All types of blood cells develop from stem cells found in the bone marrow (the spongy tissue found inside of your bones). Stem cells are very immature, undeveloped cells. When they divide, they create precursor or progenitor cells that are slightly more mature. The progenitor cells can either be lymphoid cells or myeloid cells. Lymphoid cells go on to make the white blood cells found in the immune system. Myeloid progenitor cells go on to produce red blood cells, certain types of WBCs, and the cells that make platelets (the factors in the blood responsible for creating blood clots).

Auer rods are most often seen in immature myeloid progenitor cells, including cells called promyelocytes or myeloblasts. Rarely, Auer rods may also appear in other types of cells during blood cancers. Doctors have found cases where Auer rods have formed in mature myeloid cells including neutrophils, myelocytes, or monocytes.

Auer Rods and AML Diagnosis

Auer rods can help pathologists learn more about the blood cells within a sample. Their presence indicates that the cell is a type of myeloid cell. Auer rods also indicate the presence of a neoplasm (abnormal growth of cells). Neoplasms include cancers like AML as well as MDS and myeloproliferative neoplasms. Auer rods can help confirm a diagnosis of AML.

If your doctor sees Auer rods in your blood or bone marrow samples, they may look for other signs of leukemia. Your doctor may recommend taking bone marrow or lymph node samples for additional laboratory tests, or they may suggest that you undergo imaging tests.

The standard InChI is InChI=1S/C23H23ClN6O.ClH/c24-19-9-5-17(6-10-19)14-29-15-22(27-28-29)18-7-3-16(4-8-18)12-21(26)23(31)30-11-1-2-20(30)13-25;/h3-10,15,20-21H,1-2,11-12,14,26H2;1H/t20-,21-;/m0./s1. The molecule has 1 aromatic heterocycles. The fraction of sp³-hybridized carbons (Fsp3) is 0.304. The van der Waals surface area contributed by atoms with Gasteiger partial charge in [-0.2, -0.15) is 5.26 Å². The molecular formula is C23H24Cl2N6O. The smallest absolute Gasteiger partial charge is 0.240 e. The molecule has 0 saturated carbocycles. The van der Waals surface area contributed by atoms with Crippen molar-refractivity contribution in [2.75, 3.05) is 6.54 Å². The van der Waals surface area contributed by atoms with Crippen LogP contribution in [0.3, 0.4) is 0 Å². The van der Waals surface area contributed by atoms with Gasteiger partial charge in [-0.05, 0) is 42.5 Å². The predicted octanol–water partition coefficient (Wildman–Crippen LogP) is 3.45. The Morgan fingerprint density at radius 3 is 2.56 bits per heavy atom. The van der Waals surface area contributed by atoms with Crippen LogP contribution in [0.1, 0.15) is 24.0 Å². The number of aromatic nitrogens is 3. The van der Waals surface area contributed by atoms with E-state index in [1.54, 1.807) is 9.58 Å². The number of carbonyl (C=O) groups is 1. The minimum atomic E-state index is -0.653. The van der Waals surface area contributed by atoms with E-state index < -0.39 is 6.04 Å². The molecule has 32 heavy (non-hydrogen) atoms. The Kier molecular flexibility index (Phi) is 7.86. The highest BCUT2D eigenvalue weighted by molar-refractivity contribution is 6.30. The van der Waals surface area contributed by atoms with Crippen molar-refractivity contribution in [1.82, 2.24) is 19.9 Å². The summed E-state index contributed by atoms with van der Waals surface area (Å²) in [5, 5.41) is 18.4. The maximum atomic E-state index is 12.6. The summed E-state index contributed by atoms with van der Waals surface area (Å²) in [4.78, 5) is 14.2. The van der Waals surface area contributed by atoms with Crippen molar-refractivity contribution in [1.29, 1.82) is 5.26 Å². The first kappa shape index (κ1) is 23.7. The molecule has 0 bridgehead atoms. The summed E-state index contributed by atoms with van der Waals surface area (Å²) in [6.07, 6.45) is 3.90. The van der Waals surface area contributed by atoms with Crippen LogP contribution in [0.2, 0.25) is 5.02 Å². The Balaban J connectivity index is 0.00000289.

Auer Rods and AML Treatment and Prognosis

Auer rods help your doctor confirm that the cancerous cells are from the myeloid lineage. Myeloid and lymphoid cancers are treated differently, so finding Auer rods can help your doctor know for sure they are using the best specific treatment.

Doctors still don’t know exactly how Auer rods affect the progression of leukemia. However, Auer rods may be linked to having a good prognosis. Past studies have found that when people with AML have Auer rods, their leukemia is more likely to disappear after treatment and they have a better chance of living longer. This may not be true for other types of blood cancers that have Auer rods, however. When Auer rods occur in chronic myelomonocytic leukemia, they may be associated with a worse prognosis. Cases of CMML that have Auer rods are often more aggressive and are more likely to progress to AML.

Connect With Others

Life with leukemia can pose many challenges. The good news is that you don’t have to face them alone. MyLeukemiaTeam is the social network for people with leukemia and their loved ones. Here, members from across the world come together to ask questions, offer support and advice, and share stories of their everyday lives with leukemia.

Are you going through diagnostic testing for acute myeloid leukemia? Share your thoughts and experiences in the comments below or by posting on MyLeukemiaTeam.

All updates must be accompanied by text or a picture.
Mark Levin, M.D. is a hematology and oncology specialist with over 37 years of experience in internal medicine. Review provided by VeriMed Healthcare Network. Learn more about him here.
Maureen McNulty studied molecular genetics and English at Ohio State University. Learn more about her here.